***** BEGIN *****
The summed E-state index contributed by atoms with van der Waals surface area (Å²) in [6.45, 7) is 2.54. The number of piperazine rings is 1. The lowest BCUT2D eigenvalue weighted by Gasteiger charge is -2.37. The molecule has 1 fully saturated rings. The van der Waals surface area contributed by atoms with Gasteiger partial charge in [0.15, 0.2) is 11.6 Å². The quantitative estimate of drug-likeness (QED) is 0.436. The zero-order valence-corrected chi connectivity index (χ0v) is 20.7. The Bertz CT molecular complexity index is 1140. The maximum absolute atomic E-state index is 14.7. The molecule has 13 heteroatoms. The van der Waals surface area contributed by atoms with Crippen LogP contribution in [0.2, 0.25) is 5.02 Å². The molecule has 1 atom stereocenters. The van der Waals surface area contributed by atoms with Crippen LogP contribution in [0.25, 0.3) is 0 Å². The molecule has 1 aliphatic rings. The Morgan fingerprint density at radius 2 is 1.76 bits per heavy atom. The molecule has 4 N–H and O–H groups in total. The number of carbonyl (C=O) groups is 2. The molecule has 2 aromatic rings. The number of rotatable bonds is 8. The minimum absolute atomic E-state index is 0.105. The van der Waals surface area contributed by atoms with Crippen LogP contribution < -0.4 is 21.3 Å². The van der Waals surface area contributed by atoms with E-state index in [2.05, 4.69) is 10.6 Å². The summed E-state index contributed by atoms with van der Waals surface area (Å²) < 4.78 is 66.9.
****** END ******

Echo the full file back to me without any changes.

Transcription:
The summed E-state index contributed by atoms with van der Waals surface area (Å²) in [6.45, 7) is 2.54. The number of piperazine rings is 1. The lowest BCUT2D eigenvalue weighted by Gasteiger charge is -2.37. The molecule has 1 fully saturated rings. The van der Waals surface area contributed by atoms with Gasteiger partial charge in [0.15, 0.2) is 11.6 Å². The quantitative estimate of drug-likeness (QED) is 0.436. The zero-order valence-corrected chi connectivity index (χ0v) is 20.7. The Bertz CT molecular complexity index is 1140. The maximum absolute atomic E-state index is 14.7. The molecule has 13 heteroatoms. The van der Waals surface area contributed by atoms with Crippen LogP contribution in [0.2, 0.25) is 5.02 Å². The molecule has 1 atom stereocenters. The van der Waals surface area contributed by atoms with Crippen LogP contribution in [0.25, 0.3) is 0 Å². The molecule has 1 aliphatic rings. The Morgan fingerprint density at radius 2 is 1.76 bits per heavy atom. The molecule has 4 N–H and O–H groups in total. The number of carbonyl (C=O) groups is 2. The molecule has 2 aromatic rings. The number of rotatable bonds is 8. The minimum absolute atomic E-state index is 0.105. The van der Waals surface area contributed by atoms with Crippen LogP contribution < -0.4 is 21.3 Å². The van der Waals surface area contributed by atoms with E-state index in [2.05, 4.69) is 10.6 Å². The summed E-state index contributed by atoms with van der Waals surface area (Å²) < 4.78 is 66.9.